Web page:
Ethel Rackin

“Unvirtuous Ornament: Imagism and H.D.’s Sea Garden”

Images in verse are not mere decoration, but the very essence of an intuitive language.

–T. E. Hulme, “Romanticism and Classicism,” 1912

Haven’t we had enough of the passion and of the sentiment that passed for passion all through the nineteenth century? And isn’t it almost time to remind us that there is a beauty of restraint and stillness and flawless clarity? The special miracle of those Victorian poets was that they contrived to drag their passion through the conventional machinery of their verse, and the heavy decorations they hung on it.

–May Sinclair, “Two Notes,” 1915

T.E. Hulme’s distinction between images and “mere decoration” was taken up as a tenet in Imagism, the movement that permanently altered the reception of H.D.’s work. In a similar gesture, May Sinclair defends H.D.’s early poems on the premise of their “beauty of restraint.” What is at stake in the rhetorical grounding of H.D.’s poetics on the notion of an historical break with Victorian decoration, embellishment, or ornamentation? And in what ways does H.D.’s early work actually comply with or diverge from the demands of aesthetic minimalism? This paper follows critical studies of H.D.’s middle and late poetry by Cassandra Laity and Diana Collecott that have proposed a closer alignment between H.D. and her Decadent predecessors than her affiliation with Pound’s Imagism would suggest. In the early poetry, I have also discovered a continuing concern with Fin de Siècle notions of material excess, on the one hand, and spiritual essence, on the other. My paper is intended to contribute to studies of H.D.’s poetic inheritance through a reconsideration of Sea Garden (1916), along with unpublished poems and other archival material from this early period. This reconsideration seeks to resuscitate the talismanic power of H.D.’s early poetry.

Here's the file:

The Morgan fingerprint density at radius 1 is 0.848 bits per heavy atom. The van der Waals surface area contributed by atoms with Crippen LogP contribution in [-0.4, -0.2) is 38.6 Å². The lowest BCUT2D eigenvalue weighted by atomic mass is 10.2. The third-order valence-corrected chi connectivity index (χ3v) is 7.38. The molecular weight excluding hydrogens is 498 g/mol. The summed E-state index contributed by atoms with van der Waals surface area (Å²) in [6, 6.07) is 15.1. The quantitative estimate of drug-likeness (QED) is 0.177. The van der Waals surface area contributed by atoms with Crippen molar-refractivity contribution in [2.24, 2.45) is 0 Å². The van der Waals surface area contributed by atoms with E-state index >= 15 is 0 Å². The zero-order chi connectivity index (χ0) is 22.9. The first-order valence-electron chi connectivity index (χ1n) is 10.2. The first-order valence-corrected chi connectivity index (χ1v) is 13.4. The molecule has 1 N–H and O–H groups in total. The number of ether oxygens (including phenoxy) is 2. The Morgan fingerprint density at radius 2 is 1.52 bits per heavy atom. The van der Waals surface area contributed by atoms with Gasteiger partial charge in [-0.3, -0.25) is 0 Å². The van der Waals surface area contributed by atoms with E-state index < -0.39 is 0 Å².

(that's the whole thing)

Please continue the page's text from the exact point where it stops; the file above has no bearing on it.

Ethel Rackin is completing her dissertation, Ornamentation and Essence in Modernist Poetry, which reframes the twentieth-century preoccupation with objects by considering adornment, decoration, and embellishment as essential elements in the poetry of H.D., Gertrude Stein, and Marianne Moore. Before joining the graduate program at Princeton, she taught English and Creative Writing at Penn State University and Haverford College.